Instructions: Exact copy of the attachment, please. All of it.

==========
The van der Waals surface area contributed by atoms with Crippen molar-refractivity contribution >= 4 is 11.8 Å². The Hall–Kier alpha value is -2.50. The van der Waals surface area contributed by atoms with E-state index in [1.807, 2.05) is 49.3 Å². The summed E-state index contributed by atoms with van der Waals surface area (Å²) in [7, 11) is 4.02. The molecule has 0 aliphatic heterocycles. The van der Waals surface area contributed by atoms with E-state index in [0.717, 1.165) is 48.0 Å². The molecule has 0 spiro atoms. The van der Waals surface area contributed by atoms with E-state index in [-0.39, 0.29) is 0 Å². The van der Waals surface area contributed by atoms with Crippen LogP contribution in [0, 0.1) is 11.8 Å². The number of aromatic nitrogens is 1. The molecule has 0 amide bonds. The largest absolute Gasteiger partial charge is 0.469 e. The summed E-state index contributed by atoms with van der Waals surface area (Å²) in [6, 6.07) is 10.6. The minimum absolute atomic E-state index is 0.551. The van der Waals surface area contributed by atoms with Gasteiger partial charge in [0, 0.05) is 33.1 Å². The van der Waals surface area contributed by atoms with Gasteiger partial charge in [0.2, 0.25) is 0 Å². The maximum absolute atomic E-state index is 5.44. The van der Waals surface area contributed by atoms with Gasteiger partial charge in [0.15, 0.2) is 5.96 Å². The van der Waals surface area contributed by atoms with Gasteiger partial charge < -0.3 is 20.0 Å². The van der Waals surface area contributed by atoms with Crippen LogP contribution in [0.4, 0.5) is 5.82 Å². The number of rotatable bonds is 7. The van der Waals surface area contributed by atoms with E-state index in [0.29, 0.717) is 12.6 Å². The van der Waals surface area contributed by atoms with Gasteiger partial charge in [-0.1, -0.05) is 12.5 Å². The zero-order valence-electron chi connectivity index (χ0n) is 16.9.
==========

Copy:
The van der Waals surface area contributed by atoms with Crippen molar-refractivity contribution >= 4 is 11.8 Å². The Hall–Kier alpha value is -2.50. The van der Waals surface area contributed by atoms with E-state index in [1.807, 2.05) is 49.3 Å². The summed E-state index contributed by atoms with van der Waals surface area (Å²) in [7, 11) is 4.02. The molecule has 0 aliphatic heterocycles. The van der Waals surface area contributed by atoms with E-state index in [0.717, 1.165) is 48.0 Å². The molecule has 0 spiro atoms. The van der Waals surface area contributed by atoms with E-state index in [-0.39, 0.29) is 0 Å². The van der Waals surface area contributed by atoms with Crippen LogP contribution in [0, 0.1) is 11.8 Å². The number of aromatic nitrogens is 1. The molecule has 0 amide bonds. The largest absolute Gasteiger partial charge is 0.469 e. The summed E-state index contributed by atoms with van der Waals surface area (Å²) in [6, 6.07) is 10.6. The minimum absolute atomic E-state index is 0.551. The van der Waals surface area contributed by atoms with Gasteiger partial charge in [0, 0.05) is 33.1 Å². The van der Waals surface area contributed by atoms with Gasteiger partial charge in [0.2, 0.25) is 0 Å². The maximum absolute atomic E-state index is 5.44. The van der Waals surface area contributed by atoms with Gasteiger partial charge in [0.15, 0.2) is 5.96 Å². The van der Waals surface area contributed by atoms with Gasteiger partial charge < -0.3 is 20.0 Å². The van der Waals surface area contributed by atoms with Crippen LogP contribution in [0.4, 0.5) is 5.82 Å². The number of rotatable bonds is 7. The van der Waals surface area contributed by atoms with E-state index in [0.29, 0.717) is 12.6 Å². The van der Waals surface area contributed by atoms with Gasteiger partial charge in [-0.1, -0.05) is 12.5 Å². The zero-order valence-electron chi connectivity index (χ0n) is 16.9.